That’s my first reaction to the “child care calculator” put out by the Center for American Progress, as reported by NBC. The calculator, whose fuller background is here, purports to show that astonishingly large sums of money are left on the table by someone making the decision to leave work for a period of time to care for children. The objective of this calculator, as reported by NBC, would appear to be to make it clear how needed extra government subsidies for child care are.
“The most frustrating part for me is seeing how the millennial generation goes through this,” said [CAP economist Michael] Madowitz. “This is going to matter a lot for their lifetime earning potential. The fact that we’re not in a position to get [a better] childcare system set up in time for them is potentially a very large missed opportunity.”
What would a better childcare system look like? Ideally, in Madowitz’s opinion, it would be an extension of the K-12 public schooling program.
“When your kid is five years old, they can go to school for free,” noted Madowitz. “Perhaps we should not wait until they’re five.”
On the CAP site itself, they have (ostensibly) a different, or at least supplemental, objective, that of showing parents who make the stay-at-home decision due to short-term daycare costs, that they’re being pennywise but pound-foolish.
Some families would prefer a stay-at-home parent, informal child care arrangements, or reduced hours even if finances were not part of the decision. But, for many families, short-term child care costs lead to arrangements that may not align with their immediate preferences or long-term interests. A resource such as this calculator is not focused on families who are making these choices independent of financial constraints. This tool focuses on the families for whom finances play a very large role in these decisions. The goal is to simplify the financially complex decision facing families and to help policymakers understand the real world tradeoffs these constrained families are locked into under the nation’s current child care system.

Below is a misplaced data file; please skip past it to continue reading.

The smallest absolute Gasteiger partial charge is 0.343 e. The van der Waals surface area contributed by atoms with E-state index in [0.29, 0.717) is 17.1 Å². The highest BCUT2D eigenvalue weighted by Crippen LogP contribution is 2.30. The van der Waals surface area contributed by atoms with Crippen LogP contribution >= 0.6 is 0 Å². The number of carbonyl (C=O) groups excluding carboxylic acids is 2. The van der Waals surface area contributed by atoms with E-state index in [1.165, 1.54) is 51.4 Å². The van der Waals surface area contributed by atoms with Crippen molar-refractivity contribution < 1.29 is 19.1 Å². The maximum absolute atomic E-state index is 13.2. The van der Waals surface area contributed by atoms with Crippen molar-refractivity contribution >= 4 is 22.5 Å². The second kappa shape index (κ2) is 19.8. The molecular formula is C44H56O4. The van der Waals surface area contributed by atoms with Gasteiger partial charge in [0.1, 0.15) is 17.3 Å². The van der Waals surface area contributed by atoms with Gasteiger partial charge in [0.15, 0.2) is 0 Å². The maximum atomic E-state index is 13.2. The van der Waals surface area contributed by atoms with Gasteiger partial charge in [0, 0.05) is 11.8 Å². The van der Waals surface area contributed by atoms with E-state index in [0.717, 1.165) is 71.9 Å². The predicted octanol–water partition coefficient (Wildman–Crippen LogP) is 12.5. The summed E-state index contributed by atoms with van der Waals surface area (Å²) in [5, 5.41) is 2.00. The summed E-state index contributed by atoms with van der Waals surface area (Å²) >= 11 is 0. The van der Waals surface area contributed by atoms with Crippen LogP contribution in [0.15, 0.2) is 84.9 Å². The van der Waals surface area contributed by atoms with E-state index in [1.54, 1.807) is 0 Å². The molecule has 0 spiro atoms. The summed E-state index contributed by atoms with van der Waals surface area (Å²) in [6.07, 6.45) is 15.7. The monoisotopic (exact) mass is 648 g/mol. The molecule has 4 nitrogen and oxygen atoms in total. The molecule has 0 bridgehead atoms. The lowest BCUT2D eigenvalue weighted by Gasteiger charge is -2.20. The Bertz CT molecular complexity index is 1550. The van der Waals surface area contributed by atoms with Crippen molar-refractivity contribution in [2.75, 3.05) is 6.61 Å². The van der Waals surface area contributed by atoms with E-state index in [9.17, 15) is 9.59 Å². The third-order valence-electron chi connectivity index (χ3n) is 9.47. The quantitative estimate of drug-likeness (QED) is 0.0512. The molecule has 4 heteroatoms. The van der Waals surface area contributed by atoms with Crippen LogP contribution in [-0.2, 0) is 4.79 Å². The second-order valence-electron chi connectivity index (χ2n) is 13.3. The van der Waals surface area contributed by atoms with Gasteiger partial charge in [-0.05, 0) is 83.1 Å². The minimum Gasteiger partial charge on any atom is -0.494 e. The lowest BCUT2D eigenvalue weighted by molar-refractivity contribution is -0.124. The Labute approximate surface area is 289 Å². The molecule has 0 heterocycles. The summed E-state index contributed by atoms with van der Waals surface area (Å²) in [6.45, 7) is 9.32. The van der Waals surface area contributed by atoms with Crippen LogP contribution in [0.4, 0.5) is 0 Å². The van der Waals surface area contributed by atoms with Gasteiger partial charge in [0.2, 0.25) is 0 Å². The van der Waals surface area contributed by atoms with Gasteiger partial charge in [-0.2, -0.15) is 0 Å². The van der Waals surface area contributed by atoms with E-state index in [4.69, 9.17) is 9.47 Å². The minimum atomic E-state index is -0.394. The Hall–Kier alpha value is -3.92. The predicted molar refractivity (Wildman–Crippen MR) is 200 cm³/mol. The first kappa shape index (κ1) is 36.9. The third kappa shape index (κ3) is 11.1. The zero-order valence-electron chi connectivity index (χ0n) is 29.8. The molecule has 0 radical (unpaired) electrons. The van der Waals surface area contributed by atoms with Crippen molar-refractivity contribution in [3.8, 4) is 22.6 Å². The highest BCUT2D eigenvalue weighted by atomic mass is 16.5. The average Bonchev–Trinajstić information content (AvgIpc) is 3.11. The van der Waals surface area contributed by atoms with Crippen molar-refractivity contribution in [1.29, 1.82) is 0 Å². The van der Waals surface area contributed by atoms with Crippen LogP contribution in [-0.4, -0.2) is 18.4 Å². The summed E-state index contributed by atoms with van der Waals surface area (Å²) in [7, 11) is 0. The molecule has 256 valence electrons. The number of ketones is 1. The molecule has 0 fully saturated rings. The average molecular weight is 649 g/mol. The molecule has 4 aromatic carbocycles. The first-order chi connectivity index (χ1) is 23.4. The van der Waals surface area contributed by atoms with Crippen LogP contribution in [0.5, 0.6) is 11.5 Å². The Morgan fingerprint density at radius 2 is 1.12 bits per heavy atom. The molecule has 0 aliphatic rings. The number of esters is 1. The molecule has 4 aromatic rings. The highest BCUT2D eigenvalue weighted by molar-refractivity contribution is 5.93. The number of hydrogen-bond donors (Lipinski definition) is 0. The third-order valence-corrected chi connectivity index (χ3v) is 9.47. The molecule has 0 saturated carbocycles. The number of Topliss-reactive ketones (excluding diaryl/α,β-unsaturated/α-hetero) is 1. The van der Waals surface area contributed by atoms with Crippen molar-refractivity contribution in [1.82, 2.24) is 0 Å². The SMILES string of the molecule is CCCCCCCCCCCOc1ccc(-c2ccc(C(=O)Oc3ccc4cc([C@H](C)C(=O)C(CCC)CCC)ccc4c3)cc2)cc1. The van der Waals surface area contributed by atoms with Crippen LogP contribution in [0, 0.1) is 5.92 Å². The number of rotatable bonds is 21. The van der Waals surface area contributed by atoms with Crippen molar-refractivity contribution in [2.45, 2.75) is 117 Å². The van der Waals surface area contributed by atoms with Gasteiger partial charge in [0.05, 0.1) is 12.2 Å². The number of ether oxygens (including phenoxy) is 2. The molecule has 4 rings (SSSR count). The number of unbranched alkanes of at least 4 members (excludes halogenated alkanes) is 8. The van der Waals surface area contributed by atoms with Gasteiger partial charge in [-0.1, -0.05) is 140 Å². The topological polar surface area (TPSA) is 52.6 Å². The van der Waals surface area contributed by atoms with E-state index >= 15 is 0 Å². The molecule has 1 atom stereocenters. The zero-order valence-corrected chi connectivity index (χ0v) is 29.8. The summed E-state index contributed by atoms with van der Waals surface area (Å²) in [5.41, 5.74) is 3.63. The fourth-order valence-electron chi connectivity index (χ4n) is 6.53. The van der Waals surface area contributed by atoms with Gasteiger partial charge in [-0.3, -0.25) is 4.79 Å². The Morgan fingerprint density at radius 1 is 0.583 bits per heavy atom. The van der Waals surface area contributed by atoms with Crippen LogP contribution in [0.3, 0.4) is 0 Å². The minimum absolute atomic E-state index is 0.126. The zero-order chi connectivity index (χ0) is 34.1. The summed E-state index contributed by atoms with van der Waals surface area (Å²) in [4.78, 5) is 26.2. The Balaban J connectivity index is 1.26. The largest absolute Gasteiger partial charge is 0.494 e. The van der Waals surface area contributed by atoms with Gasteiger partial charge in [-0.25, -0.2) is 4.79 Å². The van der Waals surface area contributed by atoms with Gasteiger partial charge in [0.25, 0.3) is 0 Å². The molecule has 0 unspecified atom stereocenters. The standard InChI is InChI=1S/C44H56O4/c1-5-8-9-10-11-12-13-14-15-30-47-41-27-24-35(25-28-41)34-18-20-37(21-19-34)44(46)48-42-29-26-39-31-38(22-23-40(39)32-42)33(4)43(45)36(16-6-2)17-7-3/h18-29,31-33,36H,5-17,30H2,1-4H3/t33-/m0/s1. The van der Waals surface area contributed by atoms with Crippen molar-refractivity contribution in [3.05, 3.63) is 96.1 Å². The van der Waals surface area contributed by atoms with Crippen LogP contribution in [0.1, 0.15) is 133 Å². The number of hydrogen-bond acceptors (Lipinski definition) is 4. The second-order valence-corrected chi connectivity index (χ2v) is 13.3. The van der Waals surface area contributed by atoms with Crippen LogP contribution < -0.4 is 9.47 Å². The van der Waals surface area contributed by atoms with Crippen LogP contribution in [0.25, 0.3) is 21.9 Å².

But the math also just doesn’t hold up.
The methodology is only available in a download form, and some of the underlying data I can’t verify, but one key issue is that they flatly ignore the time value of money. So far as I can tell, they treat a dollar earned at age 65, or paid out in Social Security, as having the same value as a dollar earned today. They say they do this “to maintain comparability of our projections with those of retirement calculators” but that’s not a credible reason — retirement calculators are dreadful for this very reason and generally fail to give their users a good picture of their retirement income replacement percentage for many reasons. The primary effect that their failure to discount future income is that it substantially magnifies the lost income, which in turn means that their calculator is not credible.
Now, I could quibble about other portions of their assumptions, and especially their mechanics of how they identify lost merit/promotional increases over time, but, frankly, I need to start my own workday. (And, yes, CAP, there’s a definite “cost” to my blogging; if I shut down the blog today, and stopped reading other blogs, well, yes, I could increase my work hours, and get in that overtime that my boss is after me for. So the American economy is going to have to miss out on that lost GDP.)
Image: https://commons.wikimedia.org/wiki/File%3AMoney_Cash.jpg; By Jericho [CC BY 3.0 (http://creativecommons.org/licenses/by/3.0)], via Wikimedia Commons